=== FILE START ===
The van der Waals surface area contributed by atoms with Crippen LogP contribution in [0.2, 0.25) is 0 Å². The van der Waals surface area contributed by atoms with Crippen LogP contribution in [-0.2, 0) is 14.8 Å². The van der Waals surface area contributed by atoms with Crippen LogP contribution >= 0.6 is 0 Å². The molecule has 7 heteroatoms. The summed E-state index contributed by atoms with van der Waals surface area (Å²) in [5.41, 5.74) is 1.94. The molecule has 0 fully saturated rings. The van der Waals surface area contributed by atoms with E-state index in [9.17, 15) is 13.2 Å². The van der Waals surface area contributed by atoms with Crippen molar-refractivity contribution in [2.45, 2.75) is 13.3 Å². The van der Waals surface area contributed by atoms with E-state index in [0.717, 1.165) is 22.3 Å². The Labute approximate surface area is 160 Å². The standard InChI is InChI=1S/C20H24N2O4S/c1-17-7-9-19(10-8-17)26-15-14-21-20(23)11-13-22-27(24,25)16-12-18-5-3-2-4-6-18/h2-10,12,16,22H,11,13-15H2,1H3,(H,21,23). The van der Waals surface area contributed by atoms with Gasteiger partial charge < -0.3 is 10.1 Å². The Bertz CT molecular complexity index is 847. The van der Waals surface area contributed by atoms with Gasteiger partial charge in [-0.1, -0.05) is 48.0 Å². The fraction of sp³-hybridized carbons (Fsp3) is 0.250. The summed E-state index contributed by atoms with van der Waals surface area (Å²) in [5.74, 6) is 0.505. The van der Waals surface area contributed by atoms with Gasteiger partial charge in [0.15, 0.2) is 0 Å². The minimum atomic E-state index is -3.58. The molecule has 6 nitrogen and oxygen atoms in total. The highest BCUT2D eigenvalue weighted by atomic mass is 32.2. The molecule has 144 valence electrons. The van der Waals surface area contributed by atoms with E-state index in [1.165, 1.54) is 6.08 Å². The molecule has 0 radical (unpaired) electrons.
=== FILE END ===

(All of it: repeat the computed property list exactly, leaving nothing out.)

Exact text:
The van der Waals surface area contributed by atoms with Crippen LogP contribution in [0.2, 0.25) is 0 Å². The van der Waals surface area contributed by atoms with Crippen LogP contribution in [-0.2, 0) is 14.8 Å². The van der Waals surface area contributed by atoms with Crippen LogP contribution >= 0.6 is 0 Å². The molecule has 7 heteroatoms. The summed E-state index contributed by atoms with van der Waals surface area (Å²) in [5.41, 5.74) is 1.94. The molecule has 0 fully saturated rings. The van der Waals surface area contributed by atoms with E-state index in [9.17, 15) is 13.2 Å². The van der Waals surface area contributed by atoms with Crippen molar-refractivity contribution in [2.45, 2.75) is 13.3 Å². The van der Waals surface area contributed by atoms with E-state index in [0.717, 1.165) is 22.3 Å². The Labute approximate surface area is 160 Å². The standard InChI is InChI=1S/C20H24N2O4S/c1-17-7-9-19(10-8-17)26-15-14-21-20(23)11-13-22-27(24,25)16-12-18-5-3-2-4-6-18/h2-10,12,16,22H,11,13-15H2,1H3,(H,21,23). The van der Waals surface area contributed by atoms with Gasteiger partial charge < -0.3 is 10.1 Å². The Bertz CT molecular complexity index is 847. The van der Waals surface area contributed by atoms with Gasteiger partial charge in [-0.1, -0.05) is 48.0 Å². The fraction of sp³-hybridized carbons (Fsp3) is 0.250. The summed E-state index contributed by atoms with van der Waals surface area (Å²) in [5.74, 6) is 0.505. The van der Waals surface area contributed by atoms with Gasteiger partial charge in [0.15, 0.2) is 0 Å². The minimum atomic E-state index is -3.58. The molecule has 6 nitrogen and oxygen atoms in total. The highest BCUT2D eigenvalue weighted by atomic mass is 32.2. The molecule has 144 valence electrons. The van der Waals surface area contributed by atoms with E-state index in [1.165, 1.54) is 6.08 Å². The molecule has 0 radical (unpaired) electrons.